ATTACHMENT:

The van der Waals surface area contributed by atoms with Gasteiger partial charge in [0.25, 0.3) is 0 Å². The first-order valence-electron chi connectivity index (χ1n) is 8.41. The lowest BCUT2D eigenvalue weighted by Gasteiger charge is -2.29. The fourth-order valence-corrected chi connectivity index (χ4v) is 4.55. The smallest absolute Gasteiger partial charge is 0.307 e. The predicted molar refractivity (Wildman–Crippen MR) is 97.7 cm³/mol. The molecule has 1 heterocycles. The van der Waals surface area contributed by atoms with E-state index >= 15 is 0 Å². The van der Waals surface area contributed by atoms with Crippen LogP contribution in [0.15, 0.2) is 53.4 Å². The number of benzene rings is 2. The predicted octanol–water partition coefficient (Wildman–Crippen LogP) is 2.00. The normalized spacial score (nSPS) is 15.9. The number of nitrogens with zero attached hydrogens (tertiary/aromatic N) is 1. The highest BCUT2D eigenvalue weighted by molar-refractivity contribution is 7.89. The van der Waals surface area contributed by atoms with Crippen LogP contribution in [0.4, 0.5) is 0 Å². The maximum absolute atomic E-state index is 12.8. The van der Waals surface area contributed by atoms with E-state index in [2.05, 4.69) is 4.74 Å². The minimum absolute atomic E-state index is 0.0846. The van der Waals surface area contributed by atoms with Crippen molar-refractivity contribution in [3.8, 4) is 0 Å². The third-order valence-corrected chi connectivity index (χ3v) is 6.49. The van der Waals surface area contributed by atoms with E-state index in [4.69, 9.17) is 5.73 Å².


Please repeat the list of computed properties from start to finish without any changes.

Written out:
The van der Waals surface area contributed by atoms with Gasteiger partial charge in [0.25, 0.3) is 0 Å². The first-order valence-electron chi connectivity index (χ1n) is 8.41. The lowest BCUT2D eigenvalue weighted by Gasteiger charge is -2.29. The fourth-order valence-corrected chi connectivity index (χ4v) is 4.55. The smallest absolute Gasteiger partial charge is 0.307 e. The predicted molar refractivity (Wildman–Crippen MR) is 97.7 cm³/mol. The molecule has 1 heterocycles. The van der Waals surface area contributed by atoms with E-state index >= 15 is 0 Å². The van der Waals surface area contributed by atoms with Crippen LogP contribution in [0.15, 0.2) is 53.4 Å². The number of benzene rings is 2. The predicted octanol–water partition coefficient (Wildman–Crippen LogP) is 2.00. The normalized spacial score (nSPS) is 15.9. The number of nitrogens with zero attached hydrogens (tertiary/aromatic N) is 1. The highest BCUT2D eigenvalue weighted by molar-refractivity contribution is 7.89. The van der Waals surface area contributed by atoms with Crippen LogP contribution in [0.4, 0.5) is 0 Å². The maximum absolute atomic E-state index is 12.8. The van der Waals surface area contributed by atoms with E-state index in [2.05, 4.69) is 4.74 Å². The minimum absolute atomic E-state index is 0.0846. The van der Waals surface area contributed by atoms with Crippen molar-refractivity contribution in [3.8, 4) is 0 Å². The third-order valence-corrected chi connectivity index (χ3v) is 6.49. The van der Waals surface area contributed by atoms with E-state index in [4.69, 9.17) is 5.73 Å².